In Memoriam

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David Novogrodsky ’55

In the early Fifties when David was at Reed, a group of students founded a mythical island nation from which they issued satiric declarations about campus events.

“David was the Commissioner and after serving an apprenticeship I was elevated to the title of M. le Directeur,” Michael Munk ’56 remembers. “Well into our dotage we continued to address ourselves with those titles. David was part of the posse that indoctrinated me into the culture and politics of Olde Reed.”

The two men shared a houseboat at the Max Weber Moorage on the Willamette River, which enjoyed some notoriety as a venue for Inquest fundraising parties.

“I responded eagerly to the speech, rhythms, and especially the humor of David’s Lower East Side accent, where one would ‘take’ a haircut and stand ‘on’ line,” Mike says. “But most important was his political radicalism.”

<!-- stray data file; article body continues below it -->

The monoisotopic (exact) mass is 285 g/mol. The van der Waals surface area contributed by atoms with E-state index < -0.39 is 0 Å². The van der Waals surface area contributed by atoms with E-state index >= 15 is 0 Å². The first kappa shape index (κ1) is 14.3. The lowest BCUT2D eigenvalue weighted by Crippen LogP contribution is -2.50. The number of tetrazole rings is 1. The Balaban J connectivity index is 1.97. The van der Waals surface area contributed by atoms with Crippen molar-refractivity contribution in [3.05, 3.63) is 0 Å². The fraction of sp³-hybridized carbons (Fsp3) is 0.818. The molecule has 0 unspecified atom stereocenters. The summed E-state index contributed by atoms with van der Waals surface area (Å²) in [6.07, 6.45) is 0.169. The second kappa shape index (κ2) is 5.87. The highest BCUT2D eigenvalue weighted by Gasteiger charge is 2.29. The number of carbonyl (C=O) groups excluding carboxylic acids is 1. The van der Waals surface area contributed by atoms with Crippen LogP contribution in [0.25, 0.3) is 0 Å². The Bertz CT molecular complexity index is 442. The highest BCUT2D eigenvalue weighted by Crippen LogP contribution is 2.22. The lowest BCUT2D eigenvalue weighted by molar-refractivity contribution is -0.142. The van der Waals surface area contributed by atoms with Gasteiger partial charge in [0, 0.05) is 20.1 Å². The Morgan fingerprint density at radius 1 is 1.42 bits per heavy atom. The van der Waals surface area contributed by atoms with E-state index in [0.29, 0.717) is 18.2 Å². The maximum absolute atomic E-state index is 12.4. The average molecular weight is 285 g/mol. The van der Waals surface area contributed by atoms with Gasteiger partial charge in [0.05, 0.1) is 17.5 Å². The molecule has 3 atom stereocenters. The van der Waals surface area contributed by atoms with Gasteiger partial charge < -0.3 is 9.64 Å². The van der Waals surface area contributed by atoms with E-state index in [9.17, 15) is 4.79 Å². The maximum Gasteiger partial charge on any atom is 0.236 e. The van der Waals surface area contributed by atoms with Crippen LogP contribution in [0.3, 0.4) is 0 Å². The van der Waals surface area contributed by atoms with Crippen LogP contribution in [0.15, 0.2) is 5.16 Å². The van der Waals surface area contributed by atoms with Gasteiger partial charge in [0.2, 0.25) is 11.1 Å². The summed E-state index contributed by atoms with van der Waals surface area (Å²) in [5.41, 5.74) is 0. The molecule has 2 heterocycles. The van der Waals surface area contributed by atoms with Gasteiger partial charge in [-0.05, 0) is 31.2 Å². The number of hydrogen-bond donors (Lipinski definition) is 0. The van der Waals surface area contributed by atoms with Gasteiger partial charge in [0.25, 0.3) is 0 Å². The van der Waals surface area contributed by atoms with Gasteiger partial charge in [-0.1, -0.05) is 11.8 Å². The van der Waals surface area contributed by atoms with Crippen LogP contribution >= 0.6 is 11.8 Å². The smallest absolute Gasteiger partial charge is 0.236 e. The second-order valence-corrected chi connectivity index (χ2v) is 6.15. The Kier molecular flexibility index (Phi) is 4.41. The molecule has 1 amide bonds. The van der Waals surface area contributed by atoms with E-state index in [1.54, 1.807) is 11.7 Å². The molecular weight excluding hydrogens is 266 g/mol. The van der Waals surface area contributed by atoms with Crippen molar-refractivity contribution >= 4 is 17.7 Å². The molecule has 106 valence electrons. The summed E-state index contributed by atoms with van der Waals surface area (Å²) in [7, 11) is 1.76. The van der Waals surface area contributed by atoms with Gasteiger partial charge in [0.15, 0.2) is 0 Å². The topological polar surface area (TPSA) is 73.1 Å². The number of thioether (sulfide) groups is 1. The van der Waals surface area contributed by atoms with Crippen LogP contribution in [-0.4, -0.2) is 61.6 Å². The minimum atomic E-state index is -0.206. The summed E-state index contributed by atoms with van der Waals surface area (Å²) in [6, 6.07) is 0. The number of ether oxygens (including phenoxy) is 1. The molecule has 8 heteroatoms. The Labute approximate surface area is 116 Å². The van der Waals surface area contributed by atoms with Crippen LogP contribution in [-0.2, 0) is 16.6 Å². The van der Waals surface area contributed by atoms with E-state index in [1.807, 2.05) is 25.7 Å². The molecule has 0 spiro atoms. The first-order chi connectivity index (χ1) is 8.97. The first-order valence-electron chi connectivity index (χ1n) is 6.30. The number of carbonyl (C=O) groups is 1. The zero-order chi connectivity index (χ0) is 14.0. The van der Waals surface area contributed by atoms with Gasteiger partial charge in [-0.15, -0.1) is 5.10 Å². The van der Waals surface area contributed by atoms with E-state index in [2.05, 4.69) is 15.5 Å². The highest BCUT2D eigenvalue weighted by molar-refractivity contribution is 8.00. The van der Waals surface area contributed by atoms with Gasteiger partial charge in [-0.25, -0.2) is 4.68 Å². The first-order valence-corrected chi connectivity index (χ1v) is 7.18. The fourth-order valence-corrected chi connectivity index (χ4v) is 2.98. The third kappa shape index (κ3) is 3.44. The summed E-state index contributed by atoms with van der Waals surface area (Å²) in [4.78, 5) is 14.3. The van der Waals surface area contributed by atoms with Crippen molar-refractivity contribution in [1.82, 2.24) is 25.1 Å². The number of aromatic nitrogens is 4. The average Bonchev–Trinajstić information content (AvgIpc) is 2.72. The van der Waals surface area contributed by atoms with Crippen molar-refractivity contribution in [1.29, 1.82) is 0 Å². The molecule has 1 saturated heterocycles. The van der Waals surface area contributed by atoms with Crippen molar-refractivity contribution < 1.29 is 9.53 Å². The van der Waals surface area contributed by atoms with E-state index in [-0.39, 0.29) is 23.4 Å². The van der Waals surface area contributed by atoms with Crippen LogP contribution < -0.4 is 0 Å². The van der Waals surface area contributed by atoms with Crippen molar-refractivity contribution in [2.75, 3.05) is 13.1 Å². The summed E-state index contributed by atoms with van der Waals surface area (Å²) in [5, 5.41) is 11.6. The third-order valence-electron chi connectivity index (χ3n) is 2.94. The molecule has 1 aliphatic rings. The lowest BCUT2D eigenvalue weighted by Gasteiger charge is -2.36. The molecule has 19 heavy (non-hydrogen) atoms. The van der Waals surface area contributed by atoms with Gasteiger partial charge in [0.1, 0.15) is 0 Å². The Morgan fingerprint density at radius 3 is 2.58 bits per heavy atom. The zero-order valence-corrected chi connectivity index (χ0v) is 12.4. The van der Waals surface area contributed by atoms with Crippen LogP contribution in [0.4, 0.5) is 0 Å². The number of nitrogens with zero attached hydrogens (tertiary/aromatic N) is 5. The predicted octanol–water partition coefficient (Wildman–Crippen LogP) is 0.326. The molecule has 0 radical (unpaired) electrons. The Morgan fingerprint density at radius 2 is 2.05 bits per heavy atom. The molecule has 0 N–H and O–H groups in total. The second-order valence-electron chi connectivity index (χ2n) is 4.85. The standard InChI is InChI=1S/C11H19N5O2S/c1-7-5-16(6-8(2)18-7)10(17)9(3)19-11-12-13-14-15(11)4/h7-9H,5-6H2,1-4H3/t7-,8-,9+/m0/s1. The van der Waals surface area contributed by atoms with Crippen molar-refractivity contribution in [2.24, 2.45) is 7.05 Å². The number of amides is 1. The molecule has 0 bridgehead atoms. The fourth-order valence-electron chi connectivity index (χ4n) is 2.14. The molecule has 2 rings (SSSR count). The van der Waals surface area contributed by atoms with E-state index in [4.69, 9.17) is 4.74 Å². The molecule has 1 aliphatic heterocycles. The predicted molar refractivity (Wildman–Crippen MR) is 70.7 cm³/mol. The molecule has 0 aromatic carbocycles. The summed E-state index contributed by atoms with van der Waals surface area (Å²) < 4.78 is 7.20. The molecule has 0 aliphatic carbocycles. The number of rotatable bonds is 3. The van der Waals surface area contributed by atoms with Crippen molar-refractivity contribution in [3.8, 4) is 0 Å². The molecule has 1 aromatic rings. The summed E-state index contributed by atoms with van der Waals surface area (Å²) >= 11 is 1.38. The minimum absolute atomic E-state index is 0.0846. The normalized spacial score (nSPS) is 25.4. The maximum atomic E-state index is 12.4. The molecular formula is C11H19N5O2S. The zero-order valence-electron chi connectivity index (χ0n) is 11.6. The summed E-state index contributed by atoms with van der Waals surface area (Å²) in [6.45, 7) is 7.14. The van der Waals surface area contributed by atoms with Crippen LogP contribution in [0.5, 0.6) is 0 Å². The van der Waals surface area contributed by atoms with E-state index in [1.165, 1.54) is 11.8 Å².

David majored in sociology and psychology at Reed, and wrote his thesis on contemporary American and Soviet Jewish communities with his advisors, Prof. Howard Jolly [sociology 1949-70] and Prof. Les Squier [psychology 1953-88]. David went on to earn a master’s in political science from the University of Oregon. Looking back, he noted, “Reed was good general preparation in that it encouraged a critical attitude.”

He was a fearless advocate for social justice and truth, and his radical background proved valuable in establishing a successful career as a labor union leader, organizer and visionary.  Among his many accomplishments, David was the Executive Director of the Professional & Technical Engineers Local 21 and an Executive Board Member of the San Francisco Labor Council.

“On his retirement several years ago, I was impressed by the quality and quantity of the state and Bay Area labor leaders who came to express their appreciation of his work,” Mike says. “Listening to them on a sunny day at his Berkeley home, I was quietly proud of his influence on me at Reed, our houseboat, and grad study at Eugene.”

David was preceded in death by his first wife, Rene, and is survived by his wife, Karen Zullo Sherr, his children, Ellen and Seth, two grandchildren and two sisters.

Appeared in Reed magazine: March 2016

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